Satellite Images Reveal Ancient Mesopotamian City Pre-Dating The Egyptian Pyramids



Jan Bartek – – Mesopotamia has long been regarded as the cradle of human civilization, and ruins of this important civilization are still being unearthed.

Sumerians were excellent astronomers, mathematicians, builders, and they were familiar with medicine, farming, and much more. Studies of priceless cuneiform clay tablets have offered proof our ancestors were more sophisticated than previously thought. We should also not forget one of the earliest systems of writing was invented by the Sumerians.

Spy Satellite Images Reveal Ancient Mesopotamian City Pre-Dating The Egyptian Pyramids

General view of Tell Brak, Syria. Credit: Bertramz – CC BY 3.0

“A Sumerian epic poem entitled “Inanna and Enki” says that the art of writing was among many basic elements of civilization, transferred from Eridu, the City of the Kings, to Uruk. The writing was dedicated to the people of earth by Enki, God of Wisdom.

According to Mesopotamian beliefs, writing is considered to be a gift of the gods, and as such, writing means both power and knowledge.” 1

The Sumerians are long gone, but their legacy has survived, and there is no doubt the Sumerians change the ancient world.

The Sumerian civilization was founded in the Mesopotamia region of the Fertile Crescent, situated between the Tigris and Euphrates rivers, where the first humans settled between 4,500 to 4,000 B.C.

Old startling satellite images now reveal one of the Mesopotamian cities may be much older than previously thought. Anthropologist Dr. Jesse Casana, who studied the satellite images, is convinced the city in question, known from Sumerian records as Tell Brak is 4,000 years older than the ancient Egyptian pyramids.

Spy Satellite Images Reveal Ancient Mesopotamian City Pre-Dating The Egyptian Pyramids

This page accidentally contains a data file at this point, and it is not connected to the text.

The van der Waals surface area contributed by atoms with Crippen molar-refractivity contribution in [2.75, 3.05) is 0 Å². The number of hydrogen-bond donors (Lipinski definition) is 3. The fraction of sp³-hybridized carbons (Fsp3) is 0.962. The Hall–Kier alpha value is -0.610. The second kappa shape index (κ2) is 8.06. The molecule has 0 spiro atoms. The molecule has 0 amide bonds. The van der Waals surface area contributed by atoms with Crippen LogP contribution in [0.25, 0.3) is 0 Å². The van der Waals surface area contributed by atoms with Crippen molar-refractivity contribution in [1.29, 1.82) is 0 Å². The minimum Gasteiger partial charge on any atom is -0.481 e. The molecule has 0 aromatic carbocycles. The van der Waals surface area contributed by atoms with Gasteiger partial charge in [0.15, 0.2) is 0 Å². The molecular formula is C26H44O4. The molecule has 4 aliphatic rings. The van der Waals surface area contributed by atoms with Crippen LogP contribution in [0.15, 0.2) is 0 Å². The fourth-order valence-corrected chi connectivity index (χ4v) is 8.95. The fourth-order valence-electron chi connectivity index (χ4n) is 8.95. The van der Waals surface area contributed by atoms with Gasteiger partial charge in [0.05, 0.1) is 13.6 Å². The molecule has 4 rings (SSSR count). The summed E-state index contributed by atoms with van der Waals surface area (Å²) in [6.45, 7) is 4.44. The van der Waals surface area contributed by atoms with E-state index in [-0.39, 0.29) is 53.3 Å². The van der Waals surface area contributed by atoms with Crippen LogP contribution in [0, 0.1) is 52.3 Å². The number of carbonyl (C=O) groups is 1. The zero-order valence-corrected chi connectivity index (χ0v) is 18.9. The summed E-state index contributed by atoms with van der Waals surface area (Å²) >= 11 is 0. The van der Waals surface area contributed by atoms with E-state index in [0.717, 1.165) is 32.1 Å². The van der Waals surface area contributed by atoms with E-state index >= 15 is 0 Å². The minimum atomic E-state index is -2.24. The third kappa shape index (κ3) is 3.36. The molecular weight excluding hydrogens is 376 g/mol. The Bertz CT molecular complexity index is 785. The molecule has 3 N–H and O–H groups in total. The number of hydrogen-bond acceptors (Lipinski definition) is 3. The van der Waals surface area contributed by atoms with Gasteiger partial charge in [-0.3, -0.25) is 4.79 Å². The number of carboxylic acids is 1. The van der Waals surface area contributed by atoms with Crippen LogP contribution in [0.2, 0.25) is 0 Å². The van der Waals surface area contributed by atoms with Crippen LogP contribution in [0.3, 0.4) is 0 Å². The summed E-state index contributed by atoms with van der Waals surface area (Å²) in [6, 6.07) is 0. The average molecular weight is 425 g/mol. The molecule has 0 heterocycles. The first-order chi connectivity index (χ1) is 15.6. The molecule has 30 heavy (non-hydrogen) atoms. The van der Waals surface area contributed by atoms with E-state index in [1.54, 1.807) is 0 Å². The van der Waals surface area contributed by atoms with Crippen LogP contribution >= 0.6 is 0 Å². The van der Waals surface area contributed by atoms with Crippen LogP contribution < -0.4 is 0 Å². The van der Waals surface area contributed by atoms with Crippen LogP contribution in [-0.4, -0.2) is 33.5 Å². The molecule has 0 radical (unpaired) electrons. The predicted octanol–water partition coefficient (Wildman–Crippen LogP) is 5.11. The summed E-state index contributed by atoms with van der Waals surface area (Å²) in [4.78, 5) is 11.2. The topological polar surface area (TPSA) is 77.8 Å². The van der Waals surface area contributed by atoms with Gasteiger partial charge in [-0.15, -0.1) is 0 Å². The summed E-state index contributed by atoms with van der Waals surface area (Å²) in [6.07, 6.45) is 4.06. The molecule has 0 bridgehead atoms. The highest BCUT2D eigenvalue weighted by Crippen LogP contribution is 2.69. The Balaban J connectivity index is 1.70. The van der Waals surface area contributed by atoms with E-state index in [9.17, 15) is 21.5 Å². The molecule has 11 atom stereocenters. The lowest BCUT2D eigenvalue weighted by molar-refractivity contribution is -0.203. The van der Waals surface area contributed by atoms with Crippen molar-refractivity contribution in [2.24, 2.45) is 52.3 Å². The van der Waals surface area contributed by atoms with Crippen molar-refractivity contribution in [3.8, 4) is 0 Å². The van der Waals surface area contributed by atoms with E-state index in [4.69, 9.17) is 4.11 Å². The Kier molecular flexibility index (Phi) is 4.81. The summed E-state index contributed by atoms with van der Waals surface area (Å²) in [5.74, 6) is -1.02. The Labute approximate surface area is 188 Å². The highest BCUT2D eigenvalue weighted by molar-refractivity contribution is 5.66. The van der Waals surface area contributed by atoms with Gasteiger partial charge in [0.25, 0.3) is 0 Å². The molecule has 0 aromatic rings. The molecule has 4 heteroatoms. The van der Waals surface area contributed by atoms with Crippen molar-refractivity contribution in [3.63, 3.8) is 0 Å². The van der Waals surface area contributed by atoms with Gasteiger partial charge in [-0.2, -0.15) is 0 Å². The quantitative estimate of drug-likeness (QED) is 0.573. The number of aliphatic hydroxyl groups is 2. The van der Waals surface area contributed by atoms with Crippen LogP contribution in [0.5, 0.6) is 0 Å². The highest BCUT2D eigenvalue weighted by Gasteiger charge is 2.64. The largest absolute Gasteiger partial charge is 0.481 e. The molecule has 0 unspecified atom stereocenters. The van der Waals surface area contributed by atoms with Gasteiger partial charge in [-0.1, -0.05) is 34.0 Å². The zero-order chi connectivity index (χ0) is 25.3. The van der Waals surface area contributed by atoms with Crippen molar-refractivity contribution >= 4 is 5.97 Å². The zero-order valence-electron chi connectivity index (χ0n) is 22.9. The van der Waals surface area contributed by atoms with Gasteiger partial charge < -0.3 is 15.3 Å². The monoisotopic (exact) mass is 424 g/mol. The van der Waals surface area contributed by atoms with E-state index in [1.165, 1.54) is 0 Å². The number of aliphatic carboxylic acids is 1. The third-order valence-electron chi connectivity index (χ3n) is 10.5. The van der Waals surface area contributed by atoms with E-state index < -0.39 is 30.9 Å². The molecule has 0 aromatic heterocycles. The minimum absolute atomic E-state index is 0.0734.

The images came from an American spy satellites used for photographic surveillance. Credit: Smithsonian Channel

Previous scientific studies reveal Tell Brak, located in the Upper Khabur region of northeast Syria on the fertile plains near the Tigris river, is one of northern Mesopotamia’s largest ancient sites and among the world’s earliest cities.

It was first photographed from the air by Fr Pierre Poidebard in the 1920s and was first excavated by Sir Max Mallowan in 1937-8.

From 2011, archaeological research at Tell Brak was funded by a British Academy Research Development Award (BARDA).

In ancient times, Tell Brak was considered an international city. It was home to several civilizations, including the Sumerians, Babylonians, Akkadians, and the Mittani. The city was finally abandoned in c. 2,000 B.C.

The curious ancient eye idols that have no parallels in either Syria or Mesopotamia were unearthed in Tell Brak.

Is it really possible that the ancient history of Tell Brak should be re-written? Dr. Casana’s groundbreaking discovery discussed in the documentary ‘The Life of Earth: The Age of Humans’ raises important questions about humans’ ancient past. If his theory can be confirmed ancient history of this region must be viewed in a different light.

Spy Satellite Images Reveal Ancient Mesopotamian City Pre-Dating The Egyptian Pyramids

Eye idols from the Eye temple unearthed at Tell Brak. Credit: Public Domain

Dr. Casana empathizes the 50-year-old satellite images are invaluable due to the fact that the region in the Middle East was far less industrialized when they were taken.

“We were able to document something like 10,000 previously unknown archaeological sites that, through the history of 150 years of archaeologists working in the Middle East, no one had ever documented,” Dr. Casana explained.

Dr. Casana suggests Tell Brak could be the world’s ‘first city’ being established around 6,500 B.C. According to archaeologists, pottery found at the site dates back to then.

Excavations and surface surveys have revealed that Tell Brak developed as an urban hub shortly before more famous cities in southern Mesopotamia like Uruk, home to the legendary hero Gilgamesh.

See also: More Archaeology News

Climate changes in the region most likely played a vital role for the earliest inhabitants. When the last Ice Age ended around 10,000 years ago, the climate was much warmer, leading to a great expansion of grassland. The higher temperature made it possible for people to settle in the region and abandon their hunter-gatherer lifestyles. Instead, ancient humans became farmers, and later they organized a society that eventually became a powerful civilization.

Tell Brak became an important trade center and remained a commercial center that survived during the Akkadian period.

To confirm the theory of Dr. Casana, archaeologists need to continue excavation work at the site, which has not been possible due to the Syrian Civil War. If more ancient artifacts dating back to 6500 B.C. can be unearthed at the site, there are serious reasons to re-consider the age of Tell Brak. Maybe it is one of the world’s oldest ancient cities, as Dr. Casana suggests.

Written by Jan Bartek – Staff Writer

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